Maker: Guillaume Beneman (French, active 1785–died 1792); Decoration possibly by Gilles-François Martin, Étienne-Jean Forestier, or Pierre-Phillipe Thomire Forestier (1751–1843); Modelers of gilt-bronze mounts: Louis-Simon Boizot (1743–1809) and Pierre Michaud; Decorators: Tournay and Bardin; Gilder: Galle (ca. 1786–87); Factory director: Jean Hauré (active 1774–after 1796)
Tulipwood, kingwood, holly, and mahogany veneered on oak; gilt-bronze, brèche d'Alep marble, leather
63 1/2 x 32 x 15 in. (161.3 x 81.3 x 38.1 cm)
Signed: G. BENEMAN (stamped vertically on upper part of back, to the left)
Gift of Mr. and Mrs. Charles Wrightsman, 1971 (1971.206.17)
This secrétaire à abattant (upright secretary or writing cabinet) was created by Guillaume Beneman, Parisian maître ébéniste to the crown (178492), in conjunction with a team of bronziers (gilt-bronze workers), ornamentistes (decorators), and a maître-doreur (gilder), all under the supervision of the woodcarver Jean Hauré (active 177496). Recognized as a leading exponent of the late Louis XVI style, Beneman has been discovered to have revised (adding more neo-Roman details such as legs in the shape of fasces), transformed, and added his stamp to a number of works by fellow ébéniste Joseph Stöckel (17431802).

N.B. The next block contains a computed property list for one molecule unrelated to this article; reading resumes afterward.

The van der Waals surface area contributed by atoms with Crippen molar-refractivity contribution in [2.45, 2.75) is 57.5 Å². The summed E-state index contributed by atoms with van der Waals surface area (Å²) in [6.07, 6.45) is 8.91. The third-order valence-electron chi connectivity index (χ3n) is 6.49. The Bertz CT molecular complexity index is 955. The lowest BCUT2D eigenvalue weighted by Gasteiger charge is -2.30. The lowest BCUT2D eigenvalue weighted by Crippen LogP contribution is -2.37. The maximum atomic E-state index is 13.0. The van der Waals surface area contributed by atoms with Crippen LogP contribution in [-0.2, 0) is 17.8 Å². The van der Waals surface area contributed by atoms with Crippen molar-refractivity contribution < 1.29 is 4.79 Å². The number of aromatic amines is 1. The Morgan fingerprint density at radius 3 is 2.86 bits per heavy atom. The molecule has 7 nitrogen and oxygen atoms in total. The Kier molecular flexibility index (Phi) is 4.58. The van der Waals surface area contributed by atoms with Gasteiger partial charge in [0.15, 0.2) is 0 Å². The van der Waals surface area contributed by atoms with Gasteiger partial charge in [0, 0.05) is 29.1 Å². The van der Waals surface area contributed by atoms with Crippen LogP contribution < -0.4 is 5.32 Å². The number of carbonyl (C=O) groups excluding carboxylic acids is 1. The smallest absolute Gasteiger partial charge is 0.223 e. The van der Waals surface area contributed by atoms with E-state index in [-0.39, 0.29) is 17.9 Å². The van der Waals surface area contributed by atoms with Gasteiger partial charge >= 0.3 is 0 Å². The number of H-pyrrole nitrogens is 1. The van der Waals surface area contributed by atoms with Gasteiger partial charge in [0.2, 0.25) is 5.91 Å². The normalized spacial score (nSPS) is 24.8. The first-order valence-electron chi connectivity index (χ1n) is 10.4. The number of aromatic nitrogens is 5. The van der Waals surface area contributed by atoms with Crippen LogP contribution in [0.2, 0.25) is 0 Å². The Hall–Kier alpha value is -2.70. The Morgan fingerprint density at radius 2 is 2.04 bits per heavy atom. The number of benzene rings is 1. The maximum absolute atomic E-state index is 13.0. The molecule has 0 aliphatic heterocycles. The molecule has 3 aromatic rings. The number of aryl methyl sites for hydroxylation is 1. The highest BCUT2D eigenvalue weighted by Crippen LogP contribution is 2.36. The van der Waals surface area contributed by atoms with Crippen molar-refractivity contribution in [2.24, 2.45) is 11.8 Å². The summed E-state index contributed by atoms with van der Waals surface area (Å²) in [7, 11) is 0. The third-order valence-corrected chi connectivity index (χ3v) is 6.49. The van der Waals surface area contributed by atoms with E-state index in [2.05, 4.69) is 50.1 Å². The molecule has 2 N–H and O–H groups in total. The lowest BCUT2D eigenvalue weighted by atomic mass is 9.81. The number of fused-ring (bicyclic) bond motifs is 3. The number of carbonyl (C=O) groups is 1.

Designed for Louis XVI and later owned by Napoleon Bonaparte, this secrétaire formerly stood in the Palais de Compiègne and the Palais du Luxembourg. Its rectilinear shape and trellis marquetry in combination with the antique decorations of full-length gilded bronze caryatid mounts, panels with foliated Vitruvian scrolls, feet mounted with chased floral swags and pendants over anthemion, and keyhole escutcheons of laurel-leaf and berry wreaths, all contribute to its stylish Neoclassical appearance. Aspects of this piece, including its overall restraint, upright form, and corner caryatid figures, prefigure the Empire style in which Beneman later worked.